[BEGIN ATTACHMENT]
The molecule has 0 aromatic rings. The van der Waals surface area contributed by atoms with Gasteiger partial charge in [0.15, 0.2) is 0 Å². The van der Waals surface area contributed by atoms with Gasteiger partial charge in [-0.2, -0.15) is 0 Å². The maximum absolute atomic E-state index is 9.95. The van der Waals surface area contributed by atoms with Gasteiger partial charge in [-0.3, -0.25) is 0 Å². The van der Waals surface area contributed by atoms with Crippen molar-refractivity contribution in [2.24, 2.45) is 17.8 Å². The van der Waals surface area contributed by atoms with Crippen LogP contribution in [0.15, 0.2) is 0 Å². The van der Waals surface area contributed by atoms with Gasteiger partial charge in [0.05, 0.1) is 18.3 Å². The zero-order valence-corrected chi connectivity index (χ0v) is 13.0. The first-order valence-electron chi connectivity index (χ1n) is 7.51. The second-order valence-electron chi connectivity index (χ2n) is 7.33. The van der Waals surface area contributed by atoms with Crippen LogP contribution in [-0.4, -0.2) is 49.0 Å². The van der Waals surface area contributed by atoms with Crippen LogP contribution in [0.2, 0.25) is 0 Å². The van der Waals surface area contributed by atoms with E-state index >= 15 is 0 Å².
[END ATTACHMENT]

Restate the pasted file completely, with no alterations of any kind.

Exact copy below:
The molecule has 0 aromatic rings. The van der Waals surface area contributed by atoms with Gasteiger partial charge in [0.15, 0.2) is 0 Å². The van der Waals surface area contributed by atoms with Gasteiger partial charge in [-0.2, -0.15) is 0 Å². The maximum absolute atomic E-state index is 9.95. The van der Waals surface area contributed by atoms with Gasteiger partial charge in [-0.3, -0.25) is 0 Å². The van der Waals surface area contributed by atoms with Crippen molar-refractivity contribution in [2.24, 2.45) is 17.8 Å². The van der Waals surface area contributed by atoms with Crippen LogP contribution in [0.15, 0.2) is 0 Å². The van der Waals surface area contributed by atoms with Gasteiger partial charge in [0.05, 0.1) is 18.3 Å². The zero-order valence-corrected chi connectivity index (χ0v) is 13.0. The first-order valence-electron chi connectivity index (χ1n) is 7.51. The second-order valence-electron chi connectivity index (χ2n) is 7.33. The van der Waals surface area contributed by atoms with Crippen LogP contribution in [-0.4, -0.2) is 49.0 Å². The van der Waals surface area contributed by atoms with Crippen LogP contribution in [0.2, 0.25) is 0 Å². The van der Waals surface area contributed by atoms with E-state index >= 15 is 0 Å².